It’s easy to imagine that people have been bodyboarding one way or another for millennia using all kinds of objects and materials to enjoy the waves. The fundamentals have not changed – it is the art of riding waves in a prone position, on a buoyant board, close to the ocean surface.   

The modern form was invented in California in 1971 when legend says Tom Morey cut a foam blank for a surfboard in half, laid it on paper and cut out the first bodyboard shape.  There are a variety of foam core types and most bodyboards end up between 32 and 46 inches, rectangular in shape with a square nose, slightly concave tail and channels on the underside.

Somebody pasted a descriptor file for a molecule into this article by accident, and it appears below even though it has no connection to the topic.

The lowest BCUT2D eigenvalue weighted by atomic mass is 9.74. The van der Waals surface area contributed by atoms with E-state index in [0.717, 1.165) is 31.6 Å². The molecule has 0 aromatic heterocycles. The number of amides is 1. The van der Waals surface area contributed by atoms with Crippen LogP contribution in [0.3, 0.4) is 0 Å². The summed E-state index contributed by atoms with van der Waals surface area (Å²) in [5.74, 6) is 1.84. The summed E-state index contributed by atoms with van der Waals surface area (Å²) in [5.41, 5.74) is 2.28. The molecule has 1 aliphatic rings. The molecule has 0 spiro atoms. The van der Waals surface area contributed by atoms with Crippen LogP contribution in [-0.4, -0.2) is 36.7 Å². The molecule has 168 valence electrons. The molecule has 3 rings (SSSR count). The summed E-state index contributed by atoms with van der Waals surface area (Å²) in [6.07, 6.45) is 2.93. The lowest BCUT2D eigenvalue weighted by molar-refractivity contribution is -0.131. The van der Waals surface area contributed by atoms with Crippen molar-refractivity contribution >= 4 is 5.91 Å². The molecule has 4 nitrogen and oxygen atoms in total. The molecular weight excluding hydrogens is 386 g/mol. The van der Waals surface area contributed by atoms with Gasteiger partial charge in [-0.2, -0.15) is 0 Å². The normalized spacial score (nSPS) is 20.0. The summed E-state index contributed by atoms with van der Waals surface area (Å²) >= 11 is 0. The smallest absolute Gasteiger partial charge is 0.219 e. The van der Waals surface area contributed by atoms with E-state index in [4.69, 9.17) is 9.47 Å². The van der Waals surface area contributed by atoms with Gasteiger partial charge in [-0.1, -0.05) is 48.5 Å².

The big advantage of bodyboarding is it’s easy to get started – all you need is a bodyboard, and you can catch heaps of waves in waist depth water. If your advancing to ride out of your depth a pair of fins is essential to keep you safe and help you catch waves. Cheaper than a surfboard, bodyboarding is hugely accessible and a great entry into the world of wave riding.  For the more advanced there are aerial tricks, spins and of course, barrel riding – especially in waves to shallow and fast for surfers to tackle.  

On the market, check out Decathlon for some good quality affordable bodyboards. 

On the beach – we advise participating in the red and yellow flags at a RNLI lifeguarded beach. For more on surf safety, see here.  

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